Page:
Weetabix rebut claim shops could run out of popular cereal during Corby and Burton Latimer factory strikes

Weetabix has plants at Corby and Burton Latimer. Image: JPI Media.Weetabix has plants at Corby and Burton Latimer. Image: JPI Media.
Weetabix has plants at Corby and Burton Latimer. Image: JPI Media.
Workers are going out on strike over the company's controversial 'fire and rehire' scheme

Weetabix says it's 'confident' it can avoid shops running out of the family favourite breakfast dish as strikes loom at it's North Northamptonshire factories.

Unite said this afternoon (Friday, May 4) that it expected shops to run out of Weetabix this summer after workers voted to strike over ‘fire and rehire’ plans that would see pay slashed.

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Around 80 engineers who are members of Unite at the company’s sites on the Earlstrees Industrial Estate in Corby and Station Road in Burton Latimer will take part in a series of one day strikes during June, July and August that are still to be scheduled.

Weetabix has issued the engineers with new contracts and work patterns, which will result in major cuts in shift allowances. There will also be a move to require more day working than shift working, further contributing to the cut in pay.

Some of the affected engineers say they will lose up to £5,000 a year. Unite says it also has major concerns about health and safety of the workers at both plants due to the low number of engineers who will now be on duty at certain times.

Unite regional officer Sean Kettle said: “Weetabix and its US parent company Post Holdings are incredibly profitable and are not facing any financial difficulties.

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“Our members are well aware that these fire and rehire attacks are simply an opportunistic response to the uncertainty caused by the pandemic.

“They are incensed at the company’s unacceptable behaviour, which is especially galling given their pivotal role in keeping Weetabix’s plants operating during the worst of the pandemic.

“The strikes will impact Weetabix supplies this summer and it is expected there will be shortages in the shops.

“Industrial action can still be prevented if Weetabix withdraws its fire and rehire threats and engages in constructive negotiations with Unite’s representatives.”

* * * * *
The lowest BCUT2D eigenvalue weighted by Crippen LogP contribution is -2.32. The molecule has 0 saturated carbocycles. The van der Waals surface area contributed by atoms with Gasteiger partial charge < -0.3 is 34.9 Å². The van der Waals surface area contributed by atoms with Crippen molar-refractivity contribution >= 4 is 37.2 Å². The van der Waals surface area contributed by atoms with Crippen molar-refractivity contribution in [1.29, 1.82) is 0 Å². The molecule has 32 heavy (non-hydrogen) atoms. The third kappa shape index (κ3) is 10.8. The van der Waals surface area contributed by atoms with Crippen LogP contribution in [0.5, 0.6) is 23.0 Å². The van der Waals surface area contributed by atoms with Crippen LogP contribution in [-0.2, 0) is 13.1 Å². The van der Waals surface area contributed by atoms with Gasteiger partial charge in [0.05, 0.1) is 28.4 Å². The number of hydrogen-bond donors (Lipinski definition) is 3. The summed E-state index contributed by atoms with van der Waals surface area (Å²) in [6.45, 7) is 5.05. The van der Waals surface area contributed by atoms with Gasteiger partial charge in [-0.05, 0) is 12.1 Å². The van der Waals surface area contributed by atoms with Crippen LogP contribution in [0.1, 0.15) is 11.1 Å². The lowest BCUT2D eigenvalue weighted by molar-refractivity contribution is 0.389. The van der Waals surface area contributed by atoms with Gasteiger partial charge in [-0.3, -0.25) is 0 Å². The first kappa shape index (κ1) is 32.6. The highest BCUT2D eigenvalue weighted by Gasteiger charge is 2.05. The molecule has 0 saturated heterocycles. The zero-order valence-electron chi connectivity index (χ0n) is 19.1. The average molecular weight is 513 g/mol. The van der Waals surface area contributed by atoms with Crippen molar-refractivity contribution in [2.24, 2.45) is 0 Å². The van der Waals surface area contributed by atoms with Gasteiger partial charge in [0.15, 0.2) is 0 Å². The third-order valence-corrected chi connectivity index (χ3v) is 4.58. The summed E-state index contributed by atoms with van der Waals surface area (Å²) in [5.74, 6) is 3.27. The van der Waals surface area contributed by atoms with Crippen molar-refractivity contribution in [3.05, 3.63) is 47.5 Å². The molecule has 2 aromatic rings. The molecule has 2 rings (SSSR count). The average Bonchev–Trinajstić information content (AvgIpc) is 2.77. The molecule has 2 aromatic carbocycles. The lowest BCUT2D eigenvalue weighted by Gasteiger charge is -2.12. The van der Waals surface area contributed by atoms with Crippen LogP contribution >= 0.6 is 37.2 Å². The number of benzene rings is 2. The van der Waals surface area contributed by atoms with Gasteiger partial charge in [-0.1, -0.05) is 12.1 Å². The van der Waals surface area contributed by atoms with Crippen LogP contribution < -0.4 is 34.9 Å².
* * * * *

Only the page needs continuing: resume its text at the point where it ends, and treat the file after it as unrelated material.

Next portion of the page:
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Unite has repeatedly raised the alarm over an outbreak of ‘fire and rehire’ disputes across the UK as unscrupulous employers look to exploit workers using Covid-19 as an excuse.

The union is running a national campaign to get the government to outlaw the practice, in line with other competitor countries, to give UK workers protection. A recent Survation poll for Unite found seven in ten want the practice banned.

Unite assistant general secretary for politics and legal, Howard Beckett said: “It's quite clear that the public is firmly on the side of working people when it comes to the horrific practice of fire and rehire.

"There is no grey area here. They see that this is an objectionable practice that should be banned. The government has to get on the same page as the voters on this - and fast."

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A Weetabix spokesman said: "To continue to meet the expectations of our customers and consumers it is important that our ways of working evolve, and as a business we continue to invest in our people, plants, and products.

"We are naturally disappointed by the result of the reported ballot from union Unite, but respect the voice of our workforce and their representatives. Our success over nearly 90 years is built on a strong relationship with our workforce.

"We will remain in close consultation with them and are confident that together we can avoid any product shortages while we implement necessary new ways of working to keep us competitive for the next 90 years and beyond.”